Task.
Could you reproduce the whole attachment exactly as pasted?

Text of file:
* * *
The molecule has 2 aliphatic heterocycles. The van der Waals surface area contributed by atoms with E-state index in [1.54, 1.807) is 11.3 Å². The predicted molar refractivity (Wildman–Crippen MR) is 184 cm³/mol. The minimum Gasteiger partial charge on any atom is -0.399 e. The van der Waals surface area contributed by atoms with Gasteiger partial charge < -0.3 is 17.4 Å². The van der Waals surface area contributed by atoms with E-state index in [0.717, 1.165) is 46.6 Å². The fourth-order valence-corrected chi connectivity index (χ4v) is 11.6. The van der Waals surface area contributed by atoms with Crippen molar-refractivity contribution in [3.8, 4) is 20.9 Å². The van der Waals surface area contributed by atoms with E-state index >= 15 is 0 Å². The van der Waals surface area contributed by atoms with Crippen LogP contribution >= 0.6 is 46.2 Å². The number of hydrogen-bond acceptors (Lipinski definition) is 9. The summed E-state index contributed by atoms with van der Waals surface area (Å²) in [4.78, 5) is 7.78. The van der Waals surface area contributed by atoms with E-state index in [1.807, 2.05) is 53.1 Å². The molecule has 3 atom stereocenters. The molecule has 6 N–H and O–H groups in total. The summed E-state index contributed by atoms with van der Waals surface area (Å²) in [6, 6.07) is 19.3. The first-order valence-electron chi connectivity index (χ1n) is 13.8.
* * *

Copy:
The molecule has 2 aliphatic heterocycles. The van der Waals surface area contributed by atoms with E-state index in [1.54, 1.807) is 11.3 Å². The predicted molar refractivity (Wildman–Crippen MR) is 184 cm³/mol. The minimum Gasteiger partial charge on any atom is -0.399 e. The van der Waals surface area contributed by atoms with Gasteiger partial charge < -0.3 is 17.4 Å². The van der Waals surface area contributed by atoms with E-state index in [0.717, 1.165) is 46.6 Å². The fourth-order valence-corrected chi connectivity index (χ4v) is 11.6. The van der Waals surface area contributed by atoms with Crippen molar-refractivity contribution in [3.8, 4) is 20.9 Å². The van der Waals surface area contributed by atoms with E-state index >= 15 is 0 Å². The van der Waals surface area contributed by atoms with Crippen LogP contribution >= 0.6 is 46.2 Å². The number of hydrogen-bond acceptors (Lipinski definition) is 9. The summed E-state index contributed by atoms with van der Waals surface area (Å²) in [4.78, 5) is 7.78. The van der Waals surface area contributed by atoms with E-state index in [1.807, 2.05) is 53.1 Å². The molecule has 3 atom stereocenters. The molecule has 6 N–H and O–H groups in total. The summed E-state index contributed by atoms with van der Waals surface area (Å²) in [6, 6.07) is 19.3. The first-order valence-electron chi connectivity index (χ1n) is 13.8.